This approach is very different from a typical business, which first starts with the purpose of making money and market pressures force it to do the right things. Both may eventually have similar results, but the starting points differ and they also have different souls.

A world that sees either Capitalism or Communism in their darkest, most extreme and absolute forms is inherently limited. When capitalism borrows a community-centered, ground up approach from communism, it simply makes for better outcomes . It makes for entities that are more sustainable and maximising shareholder wealth is not the only concern. Being responsible for the people it serves and the community it operates in is equally important. This could be the most important ingredient to generate sustained profits and be continually relevant.

JP travels the world scouring for best practices to improve his business while he continues to stay in his 650 sq.ft home. He is the community leader who sees business as a privilege and that it’s his dharma to serve the people.


Aasmani Sultani

Leave a comment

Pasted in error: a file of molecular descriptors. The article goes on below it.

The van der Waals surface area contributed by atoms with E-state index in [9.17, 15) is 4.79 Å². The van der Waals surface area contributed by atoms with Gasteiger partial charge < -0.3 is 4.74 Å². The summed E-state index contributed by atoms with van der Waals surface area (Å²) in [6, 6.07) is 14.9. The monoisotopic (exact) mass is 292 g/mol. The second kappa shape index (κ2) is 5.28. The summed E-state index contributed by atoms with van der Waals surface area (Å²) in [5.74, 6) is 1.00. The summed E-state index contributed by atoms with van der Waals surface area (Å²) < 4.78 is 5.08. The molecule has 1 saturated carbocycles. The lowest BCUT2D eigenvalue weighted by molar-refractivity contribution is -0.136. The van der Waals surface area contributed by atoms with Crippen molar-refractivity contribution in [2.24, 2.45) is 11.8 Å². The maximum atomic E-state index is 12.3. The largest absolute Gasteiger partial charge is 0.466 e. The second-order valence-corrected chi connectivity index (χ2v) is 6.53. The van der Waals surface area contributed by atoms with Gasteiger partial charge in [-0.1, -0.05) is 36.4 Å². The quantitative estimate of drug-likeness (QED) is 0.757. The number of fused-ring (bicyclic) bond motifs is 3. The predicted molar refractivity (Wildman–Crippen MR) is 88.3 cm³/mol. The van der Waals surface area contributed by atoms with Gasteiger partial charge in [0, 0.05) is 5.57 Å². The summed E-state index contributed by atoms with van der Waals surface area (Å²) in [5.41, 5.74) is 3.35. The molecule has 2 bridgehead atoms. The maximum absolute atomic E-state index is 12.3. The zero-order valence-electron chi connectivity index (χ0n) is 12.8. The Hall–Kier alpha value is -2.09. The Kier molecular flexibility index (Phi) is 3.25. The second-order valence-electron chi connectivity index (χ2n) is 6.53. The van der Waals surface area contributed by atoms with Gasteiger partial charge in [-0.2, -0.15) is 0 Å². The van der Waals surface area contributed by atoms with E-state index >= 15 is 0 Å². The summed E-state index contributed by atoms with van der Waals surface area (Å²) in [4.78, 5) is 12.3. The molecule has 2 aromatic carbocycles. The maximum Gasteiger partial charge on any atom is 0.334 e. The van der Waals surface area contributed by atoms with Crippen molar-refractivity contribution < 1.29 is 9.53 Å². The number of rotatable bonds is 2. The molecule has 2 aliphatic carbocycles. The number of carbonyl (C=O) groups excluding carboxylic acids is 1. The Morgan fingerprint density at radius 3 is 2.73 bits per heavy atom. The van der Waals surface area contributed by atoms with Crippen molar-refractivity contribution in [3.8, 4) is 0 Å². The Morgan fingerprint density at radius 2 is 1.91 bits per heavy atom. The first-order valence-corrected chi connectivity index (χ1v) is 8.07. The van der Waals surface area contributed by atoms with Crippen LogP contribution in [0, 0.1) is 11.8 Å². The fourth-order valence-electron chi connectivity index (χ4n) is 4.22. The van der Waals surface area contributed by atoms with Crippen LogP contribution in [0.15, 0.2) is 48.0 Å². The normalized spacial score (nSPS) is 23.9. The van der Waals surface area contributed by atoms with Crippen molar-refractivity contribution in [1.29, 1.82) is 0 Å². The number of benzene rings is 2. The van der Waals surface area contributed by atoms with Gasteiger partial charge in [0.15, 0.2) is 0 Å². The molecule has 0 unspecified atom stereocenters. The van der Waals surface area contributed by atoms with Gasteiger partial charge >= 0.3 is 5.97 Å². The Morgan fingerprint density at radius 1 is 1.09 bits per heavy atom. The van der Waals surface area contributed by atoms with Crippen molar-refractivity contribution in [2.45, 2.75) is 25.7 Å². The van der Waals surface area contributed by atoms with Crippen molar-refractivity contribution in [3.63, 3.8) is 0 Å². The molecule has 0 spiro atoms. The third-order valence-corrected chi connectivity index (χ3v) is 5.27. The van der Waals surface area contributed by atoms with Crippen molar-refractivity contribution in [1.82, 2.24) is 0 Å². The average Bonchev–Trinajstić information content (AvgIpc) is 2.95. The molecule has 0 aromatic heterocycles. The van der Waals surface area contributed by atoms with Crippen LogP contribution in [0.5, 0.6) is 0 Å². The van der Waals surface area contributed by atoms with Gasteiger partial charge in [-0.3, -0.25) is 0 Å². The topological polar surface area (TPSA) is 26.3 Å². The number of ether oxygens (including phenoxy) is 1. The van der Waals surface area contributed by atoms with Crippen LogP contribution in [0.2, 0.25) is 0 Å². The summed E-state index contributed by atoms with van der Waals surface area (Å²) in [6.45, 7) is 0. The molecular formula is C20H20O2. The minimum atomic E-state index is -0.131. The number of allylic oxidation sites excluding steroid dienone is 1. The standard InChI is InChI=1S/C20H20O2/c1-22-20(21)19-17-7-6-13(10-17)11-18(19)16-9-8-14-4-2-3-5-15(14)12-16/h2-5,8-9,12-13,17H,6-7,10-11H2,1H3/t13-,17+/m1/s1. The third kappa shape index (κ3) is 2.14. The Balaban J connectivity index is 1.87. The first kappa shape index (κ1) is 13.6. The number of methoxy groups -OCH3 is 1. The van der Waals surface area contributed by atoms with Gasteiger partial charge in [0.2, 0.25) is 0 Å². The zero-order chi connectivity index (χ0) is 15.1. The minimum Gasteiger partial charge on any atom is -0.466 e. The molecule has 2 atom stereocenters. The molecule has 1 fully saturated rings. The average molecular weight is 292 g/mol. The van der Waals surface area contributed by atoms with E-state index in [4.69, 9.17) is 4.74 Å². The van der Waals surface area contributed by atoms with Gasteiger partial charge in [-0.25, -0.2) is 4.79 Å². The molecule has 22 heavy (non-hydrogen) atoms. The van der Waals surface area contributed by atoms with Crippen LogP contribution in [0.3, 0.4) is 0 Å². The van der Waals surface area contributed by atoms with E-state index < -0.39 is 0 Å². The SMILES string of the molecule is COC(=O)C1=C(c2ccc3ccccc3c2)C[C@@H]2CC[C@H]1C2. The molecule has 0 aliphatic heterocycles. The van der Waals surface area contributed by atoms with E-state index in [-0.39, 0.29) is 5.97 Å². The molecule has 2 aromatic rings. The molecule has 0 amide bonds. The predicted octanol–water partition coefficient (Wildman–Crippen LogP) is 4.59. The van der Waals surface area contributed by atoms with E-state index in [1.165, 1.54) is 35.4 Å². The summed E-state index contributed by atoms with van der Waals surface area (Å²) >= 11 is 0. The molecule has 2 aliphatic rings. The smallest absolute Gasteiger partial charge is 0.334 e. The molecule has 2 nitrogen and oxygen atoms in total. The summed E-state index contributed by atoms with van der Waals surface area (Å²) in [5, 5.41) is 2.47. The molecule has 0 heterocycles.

Chasing Indigo

Chasing Indigo : Part 2 of 5

Aasmani Sultani

It was in 2015 that the idea of Chasing Indigo came from visits to Ajrakhpur (Kutch) and conversations we had with master craftsman, Dr. Ismail Khatri and his son Sufiyan.  The Khatris have been involved with the craft for over 2500 years and were among the earliest people to work on the color Indigo, an elusive muse that would demand commitment from generations of men. Dr. Ismail Khatri had persevered to have some control in a game that seemed to confound most others.

The magic of Ajrakh comes from its brilliant geometrical patterns and colours that most people associate with the craft. Dr. Khatri spoke to us about the colours used in Ajrakh and the process to make it.

There was madder red that came from the roots of the madder plant. Iron filings and jaggery that yielded black. But it was Indigo that challenged the craftsmen the most and captured the essence of Ajrakh. Neither extraction nor dyeing were straightforward. The complex, unpredictable art of turning the green leaves of a plant into a deep dark blue involved picking the leaves at the right time and then using specific ingredients and managing vat temperature to coax the blue out of the dark yellowish green liquid within it.  Even to Dr.Khatri,  Indigo was a truly elusive color.

‘Aasmani Sultani’, was the metaphor he used to describe Indigo.
Aasmani – as unpredictable as rain in a desert land like Kutch.
Sultani – as capricious as an emperor’s state of mind.

The metaphor of ‘Aasmani Sultani’ was irresistible and simply demanded that we chase Indigo for ‘Color Journeys’

Color Journey – Season 5

Leave a comment
Chasing Indigo

Chasing Indigo : Part 1 of 5

Color Journey – Season 5

“Color is my day-long obsession, joy and torment.”  – Claude Monet